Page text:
WASHINGTON — A Justice Department lawyer on Tuesday said courts should not second-guess President Trump’s targeted travel ban, drawing skepticism from a three-judge federal appeals panel weighing the limits of executive authority in cases of national security.
But even August E. Flentje, the Justice Department’s lawyer, sensed he was not gaining ground with that line of argument. “I’m not sure I’m convincing the court,” Flentje said.
It was a lively but technical hearing on an issue that has gripped much of the country’s attention — and that of foreign allies and Middle East nations — for the past week. Issued without warning on Jan. 27, just a week after Trump took office, the executive order disrupted travel and drew protests at the nation’s airports by suspending entry for people from seven predominantly Muslim countries and limiting the nation’s refugee program.
No matter how the 9th US Circuit Court of Appeals rules — in a decision that is expected within days — an appeal to the Supreme Court is likely. That court remains short-handed and could deadlock. A 4-4 tie in the Supreme Court would leave the appeals court’s ruling in place.
The appeals court judges sometimes seemed taken aback by the assertiveness of the administration’s position, which in places came close to saying the court was without power to make judgments about Trump’s actions.
“This is a traditional national security judgment that is assigned to the political branches,” Flentje said.
“Are you arguing, then, that the president’s decision in that regard is unreviewable?” Judge Michelle T. Friedland asked a few minutes later.
Flentje paused. Then he said yes.
“There are obviously constitutional limitations, but we’re discussing the risk assessment,” he said.
Friedland asked what those limitations were, and Flentje did not provide a direct answer.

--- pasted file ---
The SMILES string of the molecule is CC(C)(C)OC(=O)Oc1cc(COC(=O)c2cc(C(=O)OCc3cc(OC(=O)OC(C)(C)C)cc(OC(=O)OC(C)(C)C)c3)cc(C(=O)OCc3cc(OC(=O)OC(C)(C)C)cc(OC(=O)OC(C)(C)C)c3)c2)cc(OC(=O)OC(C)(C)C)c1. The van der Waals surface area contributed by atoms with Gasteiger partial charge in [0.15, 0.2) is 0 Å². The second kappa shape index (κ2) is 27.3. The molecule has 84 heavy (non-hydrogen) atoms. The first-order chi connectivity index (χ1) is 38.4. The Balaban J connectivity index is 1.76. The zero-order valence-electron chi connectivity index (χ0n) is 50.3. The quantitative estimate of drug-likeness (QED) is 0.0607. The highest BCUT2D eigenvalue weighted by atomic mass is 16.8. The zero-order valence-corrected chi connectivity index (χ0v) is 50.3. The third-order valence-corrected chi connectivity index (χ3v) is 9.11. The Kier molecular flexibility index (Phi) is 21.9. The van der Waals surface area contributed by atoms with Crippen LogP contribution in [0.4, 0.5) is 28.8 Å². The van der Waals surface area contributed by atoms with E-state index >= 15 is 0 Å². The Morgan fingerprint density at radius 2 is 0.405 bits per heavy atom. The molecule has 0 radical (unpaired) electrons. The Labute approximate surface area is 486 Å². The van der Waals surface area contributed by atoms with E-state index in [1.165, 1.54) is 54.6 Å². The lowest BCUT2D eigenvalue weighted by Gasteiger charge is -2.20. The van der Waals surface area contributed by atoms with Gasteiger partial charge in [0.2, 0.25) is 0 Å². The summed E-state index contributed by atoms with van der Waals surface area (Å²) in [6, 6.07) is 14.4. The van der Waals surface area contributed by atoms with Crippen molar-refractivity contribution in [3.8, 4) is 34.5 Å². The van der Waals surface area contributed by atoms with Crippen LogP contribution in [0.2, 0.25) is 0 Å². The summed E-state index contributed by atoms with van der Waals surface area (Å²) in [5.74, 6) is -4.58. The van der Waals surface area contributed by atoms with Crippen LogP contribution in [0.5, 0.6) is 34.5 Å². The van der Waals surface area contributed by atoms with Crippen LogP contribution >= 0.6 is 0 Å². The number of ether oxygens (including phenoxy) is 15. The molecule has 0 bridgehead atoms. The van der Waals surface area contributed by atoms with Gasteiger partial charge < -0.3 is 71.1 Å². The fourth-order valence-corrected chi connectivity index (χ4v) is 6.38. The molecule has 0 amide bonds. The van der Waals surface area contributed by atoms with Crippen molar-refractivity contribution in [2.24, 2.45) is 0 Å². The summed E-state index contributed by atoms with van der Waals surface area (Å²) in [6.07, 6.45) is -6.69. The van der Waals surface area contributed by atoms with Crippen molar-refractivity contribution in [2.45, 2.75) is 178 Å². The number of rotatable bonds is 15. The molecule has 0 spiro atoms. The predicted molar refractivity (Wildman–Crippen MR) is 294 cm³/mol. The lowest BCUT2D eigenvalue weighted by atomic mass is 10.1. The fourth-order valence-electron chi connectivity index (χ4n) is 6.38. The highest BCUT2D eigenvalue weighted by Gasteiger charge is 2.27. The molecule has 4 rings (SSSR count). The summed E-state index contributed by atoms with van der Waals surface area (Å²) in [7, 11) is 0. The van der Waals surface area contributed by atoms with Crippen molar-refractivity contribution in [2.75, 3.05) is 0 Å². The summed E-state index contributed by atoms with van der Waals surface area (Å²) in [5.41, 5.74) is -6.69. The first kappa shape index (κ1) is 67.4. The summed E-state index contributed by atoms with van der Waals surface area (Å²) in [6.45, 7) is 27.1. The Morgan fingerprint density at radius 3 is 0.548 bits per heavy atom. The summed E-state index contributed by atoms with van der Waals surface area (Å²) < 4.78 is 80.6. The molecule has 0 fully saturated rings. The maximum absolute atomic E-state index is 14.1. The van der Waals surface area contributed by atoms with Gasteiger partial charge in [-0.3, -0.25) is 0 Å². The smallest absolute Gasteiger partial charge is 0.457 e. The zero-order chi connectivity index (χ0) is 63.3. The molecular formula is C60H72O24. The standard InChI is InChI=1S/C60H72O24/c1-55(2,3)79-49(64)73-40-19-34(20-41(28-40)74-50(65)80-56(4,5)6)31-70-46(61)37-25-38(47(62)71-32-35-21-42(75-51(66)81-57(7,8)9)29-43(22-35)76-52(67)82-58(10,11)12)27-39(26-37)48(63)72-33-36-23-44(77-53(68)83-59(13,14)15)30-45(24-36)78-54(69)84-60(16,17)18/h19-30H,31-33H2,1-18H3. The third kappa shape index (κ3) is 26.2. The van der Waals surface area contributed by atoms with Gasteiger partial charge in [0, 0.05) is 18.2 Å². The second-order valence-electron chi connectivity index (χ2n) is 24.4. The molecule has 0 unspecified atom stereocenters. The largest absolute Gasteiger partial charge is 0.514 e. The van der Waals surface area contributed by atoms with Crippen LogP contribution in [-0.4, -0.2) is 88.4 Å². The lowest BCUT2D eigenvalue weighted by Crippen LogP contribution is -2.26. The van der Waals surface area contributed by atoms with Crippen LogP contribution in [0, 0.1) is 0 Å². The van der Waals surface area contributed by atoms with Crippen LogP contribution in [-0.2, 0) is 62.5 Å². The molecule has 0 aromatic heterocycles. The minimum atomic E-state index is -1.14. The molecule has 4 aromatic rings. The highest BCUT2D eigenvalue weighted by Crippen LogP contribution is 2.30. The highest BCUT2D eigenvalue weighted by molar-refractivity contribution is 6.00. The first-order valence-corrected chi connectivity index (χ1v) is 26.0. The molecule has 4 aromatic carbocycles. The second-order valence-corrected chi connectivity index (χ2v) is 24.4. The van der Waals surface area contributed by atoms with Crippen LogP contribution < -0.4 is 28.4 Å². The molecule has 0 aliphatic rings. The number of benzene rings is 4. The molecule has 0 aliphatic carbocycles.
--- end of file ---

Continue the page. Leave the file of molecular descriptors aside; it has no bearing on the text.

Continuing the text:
Several courts around the nation have blocked aspects of Trump’s order, but the broadest ruling was the one at issue in Tuesday’s arguments in front of the 9th Circuit. The panel was considering an earlier ruling by Judge James L. Robart of US District Court in Seattle, which allowed previously barred travelers and immigrants to enter the country.
Judge William C. Canby Jr., appointed by President Carter, asked Flentje a hypothetical question meant to probe the limits of his position. “Could the president simply say in the order, ‘We’re not going to let any Muslims in?'”
Flentje said the two states that have sued over Trump’s executive order, Washington and Minnesota, would be powerless to challenge that scenario. He said other plaintiffs might be able to sue on religious discrimination grounds.
Noah G. Purcell, Washington state’s solicitor general, fared little better in fending off questions from Judge Richard R. Clifton, appointed by President George W. Bush. Purcell said the states’ evidence of religious discrimination was thin, adding that “the concern for terrorism with those connected with radical Islamic sects is kind of hard to deny.”
Friedland, who was appointed by President Obama, did not seem persuaded that immediate suspension of travel from the seven countries was necessary.
“Has the government pointed to any evidence connecting these countries with terrorism?” she asked Flentje.
He responded that the government had not had an opportunity to present evidence in court given the pace of the litigation. “These proceedings have been moving quite fast, and we’re doing the best we can,” Flentje said.
With that, Friedland said, the government’s appeal may be premature.
The case, State of Washington v. Trump, is in its earliest stages, and the question for the appeals court on Tuesday was a narrow one: Should it stay Robart’s temporary restraining order and reinstate the travel ban while the case proceeds?